- Future Jobs Ireland is a whole-of-Government plan to prepare our workers and businesses for the future.
- Increasing participation in the labour force is a key priority in the plan, with a focus on flexible working solutions and affordable childcare services.
- The Forum will inform research that the Department is undertaking on remote working, which will feed into new Government policy in the area.
Thursday, 18th July 2019, Cavan Digital Hub – Heather Humphreys, TD, Minister for Business, Enterprise and Innovation, together with Richard Bruton, TD, Minister for Communications, Climate Action and Environment, today hosted a consultation forum on remote working. The event, which was attended by enterprise, academia, policymakers and relevant interest groups, included a keynote address from Ben Wainwright of Abodoo.
The Forum was undertaken as part of Future Jobs Ireland, the whole-of-Government plan to prepare our business and workers for the future. The aim of the forum was to provide key insights for a new piece of research on remote working, which will ultimately feed into new Government policy in the area.
The research will seek to understand the prevalence and types of remote working arrangements within the Irish workforce, the attitudes towards such arrangements, and the factors which influence employers and employees to partake in such arrangements.
Pillar 4 of Future Jobs Ireland is focused on increasing participation in the labour force. Flexible working solutions, such as remote working, could improve labour market participation, particularly among parents with young children, as well as those with caring responsibilities, older people and people with disabilities. Under this Pillar, further actions are being progressed, including the provision of high-quality and affordable childcare services and improving incentives to participate in the labour force.
Minister Humphreys said: “As we approach full employment, there is no doubt that increasing labour force participation will be good for the economy. However, this isn’t just about the economy; it’s also about the wellbeing of our people. We spend a huge proportion of our lives at work and striking a sustainable work-life balance can often be challenging, particularly for workers who have long commutes.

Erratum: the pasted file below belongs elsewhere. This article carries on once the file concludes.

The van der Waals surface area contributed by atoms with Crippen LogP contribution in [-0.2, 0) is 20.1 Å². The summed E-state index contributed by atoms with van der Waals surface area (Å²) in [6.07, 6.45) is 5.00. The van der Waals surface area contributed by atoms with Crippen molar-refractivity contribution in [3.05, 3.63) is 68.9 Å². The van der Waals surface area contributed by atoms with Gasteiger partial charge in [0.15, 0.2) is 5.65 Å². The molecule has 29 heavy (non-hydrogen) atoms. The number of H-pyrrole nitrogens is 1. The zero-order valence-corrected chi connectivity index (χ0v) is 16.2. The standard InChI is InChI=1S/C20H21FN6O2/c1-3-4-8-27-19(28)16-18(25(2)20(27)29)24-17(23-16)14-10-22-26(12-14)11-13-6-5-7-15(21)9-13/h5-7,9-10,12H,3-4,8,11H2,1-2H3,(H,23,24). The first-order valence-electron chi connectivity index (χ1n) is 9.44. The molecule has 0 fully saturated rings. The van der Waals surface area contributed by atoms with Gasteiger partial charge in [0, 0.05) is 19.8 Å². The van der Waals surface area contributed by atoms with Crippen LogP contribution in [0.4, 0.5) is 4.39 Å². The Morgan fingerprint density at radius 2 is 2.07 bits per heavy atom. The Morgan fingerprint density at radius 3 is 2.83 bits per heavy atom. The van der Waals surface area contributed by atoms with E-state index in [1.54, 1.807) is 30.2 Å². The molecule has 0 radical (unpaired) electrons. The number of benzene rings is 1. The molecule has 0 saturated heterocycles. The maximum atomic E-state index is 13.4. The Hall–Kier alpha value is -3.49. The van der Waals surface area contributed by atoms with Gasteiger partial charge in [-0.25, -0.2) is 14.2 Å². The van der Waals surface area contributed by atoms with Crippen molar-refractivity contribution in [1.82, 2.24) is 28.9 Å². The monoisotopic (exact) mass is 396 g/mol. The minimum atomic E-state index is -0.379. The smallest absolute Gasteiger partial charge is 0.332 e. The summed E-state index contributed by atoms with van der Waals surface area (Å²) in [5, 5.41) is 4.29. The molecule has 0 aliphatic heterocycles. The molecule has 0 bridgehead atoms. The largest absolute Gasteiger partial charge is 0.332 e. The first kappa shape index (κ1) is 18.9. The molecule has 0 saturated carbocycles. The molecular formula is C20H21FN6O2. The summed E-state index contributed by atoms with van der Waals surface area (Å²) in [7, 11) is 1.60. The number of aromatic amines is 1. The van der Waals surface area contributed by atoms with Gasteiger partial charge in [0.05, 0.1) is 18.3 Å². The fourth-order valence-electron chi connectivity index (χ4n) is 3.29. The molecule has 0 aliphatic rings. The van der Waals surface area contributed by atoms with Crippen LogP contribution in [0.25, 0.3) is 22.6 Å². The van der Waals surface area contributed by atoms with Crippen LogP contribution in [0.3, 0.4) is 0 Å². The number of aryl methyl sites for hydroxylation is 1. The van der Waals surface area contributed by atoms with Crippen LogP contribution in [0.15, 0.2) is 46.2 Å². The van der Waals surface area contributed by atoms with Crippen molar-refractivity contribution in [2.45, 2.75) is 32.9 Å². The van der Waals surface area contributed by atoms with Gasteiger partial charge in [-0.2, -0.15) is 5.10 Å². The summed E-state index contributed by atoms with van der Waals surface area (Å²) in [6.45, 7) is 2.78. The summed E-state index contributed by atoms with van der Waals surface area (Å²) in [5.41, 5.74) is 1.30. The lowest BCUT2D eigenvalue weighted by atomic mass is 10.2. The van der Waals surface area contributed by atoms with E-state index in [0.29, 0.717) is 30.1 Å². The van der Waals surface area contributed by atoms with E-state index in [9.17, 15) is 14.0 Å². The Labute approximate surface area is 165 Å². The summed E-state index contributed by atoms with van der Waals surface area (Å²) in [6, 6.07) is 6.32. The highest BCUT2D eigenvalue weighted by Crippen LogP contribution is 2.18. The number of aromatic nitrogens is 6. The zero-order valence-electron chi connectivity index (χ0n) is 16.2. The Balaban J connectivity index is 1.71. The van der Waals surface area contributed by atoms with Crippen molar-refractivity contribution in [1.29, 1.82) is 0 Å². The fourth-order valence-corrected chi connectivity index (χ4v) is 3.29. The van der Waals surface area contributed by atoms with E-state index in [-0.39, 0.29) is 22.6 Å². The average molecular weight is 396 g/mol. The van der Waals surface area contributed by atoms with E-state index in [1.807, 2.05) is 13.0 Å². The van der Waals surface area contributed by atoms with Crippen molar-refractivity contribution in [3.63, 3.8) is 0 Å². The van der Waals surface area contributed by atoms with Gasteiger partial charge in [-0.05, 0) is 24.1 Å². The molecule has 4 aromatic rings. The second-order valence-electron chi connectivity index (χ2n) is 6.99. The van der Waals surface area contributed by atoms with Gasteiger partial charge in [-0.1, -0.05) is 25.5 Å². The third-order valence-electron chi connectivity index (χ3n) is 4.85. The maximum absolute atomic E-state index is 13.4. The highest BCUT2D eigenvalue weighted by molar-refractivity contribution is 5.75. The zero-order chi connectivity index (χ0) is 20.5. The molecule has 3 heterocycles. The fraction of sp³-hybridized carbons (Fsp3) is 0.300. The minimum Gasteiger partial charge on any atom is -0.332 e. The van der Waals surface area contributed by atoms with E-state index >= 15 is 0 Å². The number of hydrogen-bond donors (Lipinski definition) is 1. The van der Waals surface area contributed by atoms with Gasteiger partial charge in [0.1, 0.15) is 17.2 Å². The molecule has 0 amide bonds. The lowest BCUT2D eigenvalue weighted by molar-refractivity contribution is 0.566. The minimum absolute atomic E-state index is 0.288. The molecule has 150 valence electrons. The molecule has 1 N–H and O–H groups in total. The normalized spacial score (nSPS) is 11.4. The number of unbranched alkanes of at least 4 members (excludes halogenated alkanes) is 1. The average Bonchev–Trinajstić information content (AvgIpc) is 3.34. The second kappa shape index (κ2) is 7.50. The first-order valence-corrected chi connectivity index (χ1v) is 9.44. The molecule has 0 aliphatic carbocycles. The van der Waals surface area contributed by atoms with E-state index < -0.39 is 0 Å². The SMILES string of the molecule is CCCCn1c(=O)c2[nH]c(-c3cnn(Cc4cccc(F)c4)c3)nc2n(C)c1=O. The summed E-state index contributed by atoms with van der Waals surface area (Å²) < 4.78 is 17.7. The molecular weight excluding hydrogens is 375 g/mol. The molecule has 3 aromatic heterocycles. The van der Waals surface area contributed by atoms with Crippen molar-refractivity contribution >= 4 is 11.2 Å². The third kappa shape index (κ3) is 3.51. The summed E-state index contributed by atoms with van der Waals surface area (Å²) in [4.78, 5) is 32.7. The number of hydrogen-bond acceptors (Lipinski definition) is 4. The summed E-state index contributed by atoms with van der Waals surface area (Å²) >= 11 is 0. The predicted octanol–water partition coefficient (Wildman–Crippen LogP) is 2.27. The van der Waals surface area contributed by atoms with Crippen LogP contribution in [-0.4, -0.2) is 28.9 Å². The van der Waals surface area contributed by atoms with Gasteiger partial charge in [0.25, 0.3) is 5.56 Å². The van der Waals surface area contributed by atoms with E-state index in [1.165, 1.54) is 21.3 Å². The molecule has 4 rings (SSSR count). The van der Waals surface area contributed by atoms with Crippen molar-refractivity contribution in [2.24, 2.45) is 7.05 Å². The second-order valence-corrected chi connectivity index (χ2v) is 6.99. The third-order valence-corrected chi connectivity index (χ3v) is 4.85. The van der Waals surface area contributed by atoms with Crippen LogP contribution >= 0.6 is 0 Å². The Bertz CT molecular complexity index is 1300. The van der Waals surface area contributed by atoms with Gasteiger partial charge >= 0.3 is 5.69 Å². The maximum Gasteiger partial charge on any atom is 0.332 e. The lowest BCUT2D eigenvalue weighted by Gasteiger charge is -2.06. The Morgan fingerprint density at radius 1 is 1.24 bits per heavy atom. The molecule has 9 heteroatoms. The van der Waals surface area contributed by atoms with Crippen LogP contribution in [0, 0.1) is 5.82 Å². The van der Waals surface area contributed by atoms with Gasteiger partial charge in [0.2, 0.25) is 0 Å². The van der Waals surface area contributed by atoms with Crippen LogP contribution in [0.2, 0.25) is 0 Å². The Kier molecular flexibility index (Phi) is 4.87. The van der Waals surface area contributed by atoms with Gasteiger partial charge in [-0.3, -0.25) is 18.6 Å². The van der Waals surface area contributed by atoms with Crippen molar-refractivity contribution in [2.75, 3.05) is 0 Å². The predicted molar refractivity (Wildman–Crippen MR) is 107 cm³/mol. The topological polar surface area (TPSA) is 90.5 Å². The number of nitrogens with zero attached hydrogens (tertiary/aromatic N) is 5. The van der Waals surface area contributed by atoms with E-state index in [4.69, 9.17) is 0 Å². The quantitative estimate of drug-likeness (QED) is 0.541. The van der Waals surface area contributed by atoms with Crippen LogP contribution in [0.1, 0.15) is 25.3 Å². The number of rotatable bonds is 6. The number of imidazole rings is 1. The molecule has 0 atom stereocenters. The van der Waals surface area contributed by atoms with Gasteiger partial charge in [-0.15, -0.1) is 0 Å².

“Productivity for workers should never be about working more for less. It should be about working better for more. That’s why, as part of Future Jobs Ireland, we are developing new Government policy on remote working.”
Discussing the benefits of remote working, the Minister added:
“The world of work is changing and technological and digital advances present us with new opportunities, particularly in rural Ireland. Remote working can breathe life into our towns and villages right across the country by allowing people to work and live where they’re from. It can also take pressure off our cities and bring environmental benefits with reduced commuting times.
“We need to consider, for example, whether people can work more effectively if they have the opportunity to work from home. Perhaps they will be able to spend more time with their families if they don’t have to commute to the office every day. Or maybe flexible working hours will help those with young children return to the workforce.
“It’s clear that employers can also benefit from having a flexible, happier and more productive workforce, but are there any barriers getting in the way, and can we remove those barriers? These are the questions we are asking stakeholders as we set out to develop new Government policy in the area.”
Minister Bruton said: “High speed connectivity will transform opportunities in rural Ireland. It will drive entirely new models of service in Health, in Education and in Enterprise that will help communities to carve out new economic activities. People will work remotely, receive services in their own homes, have access to technologies that make for smarter living, smarter learning, smarter farming and smarter business. It is a critical foundation for decarbonising our way of life and rebuilding the vibrancy and diversity of rural communities.”